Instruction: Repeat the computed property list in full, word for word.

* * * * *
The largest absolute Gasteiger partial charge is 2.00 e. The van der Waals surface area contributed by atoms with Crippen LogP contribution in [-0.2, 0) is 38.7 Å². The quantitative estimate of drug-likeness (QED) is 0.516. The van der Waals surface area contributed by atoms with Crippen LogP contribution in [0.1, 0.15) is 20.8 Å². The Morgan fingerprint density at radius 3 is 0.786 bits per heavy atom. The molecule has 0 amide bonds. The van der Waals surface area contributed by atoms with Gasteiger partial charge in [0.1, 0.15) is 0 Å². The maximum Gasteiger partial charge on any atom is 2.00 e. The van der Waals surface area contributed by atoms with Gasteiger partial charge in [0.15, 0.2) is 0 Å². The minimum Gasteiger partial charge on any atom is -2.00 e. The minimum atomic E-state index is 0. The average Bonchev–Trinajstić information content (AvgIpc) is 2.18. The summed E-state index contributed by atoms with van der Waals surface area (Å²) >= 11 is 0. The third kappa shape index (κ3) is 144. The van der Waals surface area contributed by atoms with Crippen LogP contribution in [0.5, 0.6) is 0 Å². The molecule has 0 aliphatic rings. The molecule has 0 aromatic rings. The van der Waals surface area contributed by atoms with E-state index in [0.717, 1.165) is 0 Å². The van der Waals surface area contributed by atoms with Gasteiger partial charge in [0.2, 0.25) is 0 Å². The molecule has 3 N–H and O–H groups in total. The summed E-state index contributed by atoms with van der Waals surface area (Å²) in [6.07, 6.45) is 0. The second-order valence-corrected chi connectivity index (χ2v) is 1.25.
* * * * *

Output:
The largest absolute Gasteiger partial charge is 2.00 e. The van der Waals surface area contributed by atoms with Crippen LogP contribution in [-0.2, 0) is 38.7 Å². The quantitative estimate of drug-likeness (QED) is 0.516. The van der Waals surface area contributed by atoms with Crippen LogP contribution in [0.1, 0.15) is 20.8 Å². The Morgan fingerprint density at radius 3 is 0.786 bits per heavy atom. The molecule has 0 amide bonds. The van der Waals surface area contributed by atoms with Gasteiger partial charge in [0.1, 0.15) is 0 Å². The maximum Gasteiger partial charge on any atom is 2.00 e. The van der Waals surface area contributed by atoms with Gasteiger partial charge in [0.15, 0.2) is 0 Å². The minimum Gasteiger partial charge on any atom is -2.00 e. The minimum atomic E-state index is 0. The average Bonchev–Trinajstić information content (AvgIpc) is 2.18. The summed E-state index contributed by atoms with van der Waals surface area (Å²) >= 11 is 0. The third kappa shape index (κ3) is 144. The van der Waals surface area contributed by atoms with Crippen LogP contribution in [0.5, 0.6) is 0 Å². The molecule has 0 aliphatic rings. The molecule has 0 aromatic rings. The van der Waals surface area contributed by atoms with E-state index in [0.717, 1.165) is 0 Å². The van der Waals surface area contributed by atoms with Gasteiger partial charge in [0.2, 0.25) is 0 Å². The molecule has 3 N–H and O–H groups in total. The summed E-state index contributed by atoms with van der Waals surface area (Å²) in [6.07, 6.45) is 0. The second-order valence-corrected chi connectivity index (χ2v) is 1.25.